A Texas defense contractor has restated its opposition to a U.S. Army decision to award a $3 billion contract to a Wisconsin company for 23,000 military trucks and trailers. Addressing reporters, the president of Sealy-based Tactical Defense Systems of BAE Systems said he supported a U.S. Government Accountability Office ruling that the Army evaluation of its bid and those from Wisconsin-based Oshkosh Corporation and Illinois-based Navistar Defense was flawed. The BAE bid was nearly $3.5 billion, while the Oshkosh bid was about $3 billion. The Army said it based its decision on the difference in price. In a statement, Oshkosh said it won the contract because of its competitive price and excellent evaluations for meeting vehicle production and delivery requirements.
The East Coast blizzard proved a good one for online retailers, with Web shopping jumping from the same days a year ago. And now, retailers are pushing back deadlines and offering free express shipping as the days until Christmas wane. The heavy snow kept shoppers away from stores along the eastern seaboard, and many are extending sales into this week. Analysts expect a frenzied final few days of buying, and some malls are considering extending their hours to make up for lost time. Stores outside the hard-hit areas are reporting strong turnout on the final weekend before Christmas.
Shoppers are getting creative this holiday season in an effort to keep their credit cards in their wallets. They're paying with cash or direct debits from bank accounts. They're taking advantage of free financing and even cashing in frequent flier miles. Layaway also is booming. It's an old-fashioned method that allows shoppers to pay over time, interest free, and pick up their goods when they're paid in full. A desire to stick to a budget and to avoid higher interest rates have helped drive the shift away from credit cards. One economist says the new spending behavior is a response to "a very scary economy." The switch to cash or debit cards often means lower costs for stores. Layaway and other payment methods increase costs, but stores may grab sales from customers who would otherwise not able to buy.
U.S. Customs and Border Protection officials are warning holiday shoppers to stay away from imported toys that might be dangerous for kids or violate copyright laws. Items intercepted this year so far include black toy guns that could be easily confused for real firearms, yellow toy ducks with lead paint and bright green, frog-shaped lighters without safety mechanisms. At a press conference in Miami, customs officials said authorities last year seized more than 1,000 shipments of products that violated either intellectual property rights laws or Consumer Product Safety standards. Officials said the majority of the seized cargo came from China.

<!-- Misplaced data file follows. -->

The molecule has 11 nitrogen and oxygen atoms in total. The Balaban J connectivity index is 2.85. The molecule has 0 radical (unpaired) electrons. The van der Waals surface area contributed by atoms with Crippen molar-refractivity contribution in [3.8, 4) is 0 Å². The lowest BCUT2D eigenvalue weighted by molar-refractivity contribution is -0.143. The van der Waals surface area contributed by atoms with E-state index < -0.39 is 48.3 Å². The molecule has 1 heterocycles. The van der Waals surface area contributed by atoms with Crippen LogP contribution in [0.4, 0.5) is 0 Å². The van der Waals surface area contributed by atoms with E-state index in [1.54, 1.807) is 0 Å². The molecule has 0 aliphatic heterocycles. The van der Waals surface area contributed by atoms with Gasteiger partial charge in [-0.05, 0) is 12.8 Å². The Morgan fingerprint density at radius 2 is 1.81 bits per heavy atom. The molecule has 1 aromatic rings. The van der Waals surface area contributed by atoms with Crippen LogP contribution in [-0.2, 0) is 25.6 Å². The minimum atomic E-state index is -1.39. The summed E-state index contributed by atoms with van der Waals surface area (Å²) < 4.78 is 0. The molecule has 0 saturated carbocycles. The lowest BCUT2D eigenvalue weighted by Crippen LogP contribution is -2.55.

Homeowners who get a substantial cut in their monthly mortgage payments still stand a good chance of falling behind again, a report by two federal regulators says. Nearly 40 per cent of homeowners who received a loan modification that reduced monthly loan payments by 20 per cent or more were at least two months late again within a year, the Office of the Comptroller of the Currency and the Office of Thrift Supervision said. That's an ominous sign for the Obama administration's plan to stem the foreclosure crisis, which was launched in March. Only about 31,000 modifications have been made permanent under that plan.
Even though Texas has received millions of federal dollars from the economic-stimulus package to help poor Texans cut their energy bills, only seven homes had been weather-treated as of the end of last month. The Dallas Morning News reports Texas has spent $1.8 million of $163 million available over the past four months and most of that went to administrative costs like salaries for state workers. In Texas, the Department of Housing and Community Affairs has the task of figuring out how to get the money to local agencies and governments. State officials acknowledge the slow start but say they're trying to ensure there is no waste or fraud. They also say federal red tape has been a problem.
The economy and the auto industry's troubles are the top business stories of 2009. In the Associated Press annual poll of U.S. editors and news directors, the economy and the millions of jobless Americans was the top business story of 2009. Unemployment topped ten per cent, but layoffs eased. The troubled auto industry was voted as the number two business story. General Motors and Chrysler filed for bankruptcy, GM's CEO Rick Wagoner was ousted by the government, and Chrysler was pressured into an alliance with Italy's Fiat. Ford avoided bankruptcy, but its worldwide sales--like its competitors'--fell sharply.